July’s First Friday roundup
Custom Search 2
Waste your life. Be an artist.
Is being an artist a waste of time? The struggles and uncertainty certainly don’t make such a career very inviting. But they’re no deterrent for curator Scott Wood, who, along with 17 other artists, will winkingly prove art is worthwhile with the seventh annual Waste your life. Be an artist group show. And how strongly do they feel about “wasting” their lives? Some have tattoos of the show’s theme — literally and figuratively.
Roxy Montoya: “It’s not an ordinary portrait, it’s of a hard-working artist’s hand holding some tools of the trade. I wanted to incorporate the show title in there somewhere, and figured branding it on the hand as a tattoo was fitting! I really wanted the painting to reference my own hand, but holding the four items plus taking a decent photo was frustrating! So I used [husband and artist Albert F. Montoya] as a hand model …”
Juan Muniz: “I even have the logo tattooed on myself. My painting depicts my character, Felipe, as a child painting away franticly onto the canvas, getting paint all over the place, only to put down a heart on the canvas. The excitement of a child when they create it is limitless. … Pablo Picasso once said, ‘Every child is an artist — the problem is how to remain an artist once we grow up.’ My art is based on that belief. We get jaded as we grow up [and] become what society believes we should be …”
If you miss Waste your life during First Friday, you can also see the show during the Family BBQ on Saturday, July 7, at the Bunkhouse, where acts like Deadhand, One Pin Short and Outside Looking In will perform.
Waste your life. Be an Artist. Seventh anniversary show, July 6, 5-11 p.m., Common Ground First Friday Gallery Booth on Casino Center Boulevard. Waste your life. Family BBQ July 7, 7 p.m., The Bunkhouse, 124 S. 11th St., $7, www.wasteyourlifebeanartist.com.
Fact or faked? Local photographer Nathan Douglas takes advantage of the wild social landscape of Las Vegas, re-creating surreal and outrageous scenarios, playing out situations to their limits.
Douglas: “I did this series to show people my world and how I see the relationships and human interactions that take place around me. … My friends’ bright red 1990 Mustang 5.0 inspired the image ‘Good Time.’ It just gave me the gritty feeling of two wild young adults going out to have a good time. No romantic blanket and picnic basket, this is about escaping and going to the desert, where you can get away with this kind of stuff and have a sort of unruly and raw freedom.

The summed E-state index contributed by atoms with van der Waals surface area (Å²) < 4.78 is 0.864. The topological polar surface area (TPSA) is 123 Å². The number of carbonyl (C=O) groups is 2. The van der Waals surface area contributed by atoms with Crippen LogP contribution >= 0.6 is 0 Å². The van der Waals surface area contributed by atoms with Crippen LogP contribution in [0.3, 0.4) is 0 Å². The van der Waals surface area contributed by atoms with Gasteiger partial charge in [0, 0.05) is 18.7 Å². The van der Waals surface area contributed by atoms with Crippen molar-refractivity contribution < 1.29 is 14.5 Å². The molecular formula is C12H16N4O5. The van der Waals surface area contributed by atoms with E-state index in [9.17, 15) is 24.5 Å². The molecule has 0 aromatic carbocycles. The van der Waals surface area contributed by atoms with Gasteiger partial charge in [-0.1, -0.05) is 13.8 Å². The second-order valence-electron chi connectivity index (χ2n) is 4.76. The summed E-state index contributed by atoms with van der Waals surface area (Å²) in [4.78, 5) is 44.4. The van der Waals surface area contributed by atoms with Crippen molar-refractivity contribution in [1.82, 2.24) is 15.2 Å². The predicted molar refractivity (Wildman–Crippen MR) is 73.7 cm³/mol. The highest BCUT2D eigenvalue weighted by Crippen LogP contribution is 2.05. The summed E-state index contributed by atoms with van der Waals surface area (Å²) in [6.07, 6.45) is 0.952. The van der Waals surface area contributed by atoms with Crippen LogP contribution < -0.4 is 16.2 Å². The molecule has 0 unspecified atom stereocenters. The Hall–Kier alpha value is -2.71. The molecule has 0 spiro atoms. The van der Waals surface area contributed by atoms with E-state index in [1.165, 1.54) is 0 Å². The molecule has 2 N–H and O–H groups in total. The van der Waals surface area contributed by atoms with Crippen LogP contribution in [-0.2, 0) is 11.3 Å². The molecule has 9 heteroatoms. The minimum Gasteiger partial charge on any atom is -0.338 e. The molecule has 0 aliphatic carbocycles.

“I shot this image outside of Blue Diamond. It doesn’t seem like a lot happens in that town. About five minutes into the shoot, we got quite an audience. Lots of onlookers and honking horns from those slowly passing by … the models definitely took note of the onlookers and started to play it up even more, as if they were putting on a show for them.”
Through July 28. Brett Wesley Gallery, 1112 S. Casino Center Blvd, 433-4433, www.brettwesleygallery.com.
Katie Baldwin, Nichola Kinch, Katie Murken
The Garden of Forking Paths
Wandering through a transparent lattice of garden walls, viewers encounter framed drawings of trees, totems and a winding, knitted ribbon of water snaking through the exhibit. Each work by Katie Baldwin, Nichola Kinch and Katie Murken serves to complement and strengthen the others. The porous stone walls and windows throughout the Contemporary Art Center — crafted by Kinch — create conflicting sensations of exterior and interior spaces, enhancing similar ideas found in Baldwin’s woodblock/collage landscape prints. Meanwhile, Murken’s columns, composed of logs and casts of deflated basketballs, waiver between spiritual totems and the naked trees of a fractured wooded landscape.
Offering a little insight into the collaborative process of creating the installation, Baldwin explains: “For me, an important part of the process of developing work for this show was meeting weekly for group critiques. Perhaps it is no surprise that listening to others talk about my work helped me to see my work in a new way — opening up new possibilities. It’s amazing how helpful it can be to hear from someone else that knitting a river, cutting tedious shapes out of paper or building columns out of logs are all good ideas.”
Through August 18. Contemporary Art Center, 107 E. Charleston Blvd, 382-3886, www.lasvegascac.org.
A great ball of shoes sits on a tray table (on top of two more tray tables) and is lashed to the ceiling. Several attached cables create the impression of a bizarre, unruly comet that might blast off. The exhibit’s goal? Addressing nuclear warfare.
Jevijoe: “The project was initially inspired from nuclear fusion, a process by which two or more atomic nuclei join together, or ‘fuse.’ The shoes tied together [into] a ball suggests community, unity in diversity … they are worn by diverse people.
“With a pair of shoes … you have the left shoe and the right shoe … and in the Cold War era, you have the right usually associated with United States and its allies, and left with communist countries, like the USSR. They are different, but basically the same. They split, they fuse [but] they need each other today in order to survive.”
Through July, 5th Wall Gallery, Emergency Arts, 520 Fremont St., 592-1467.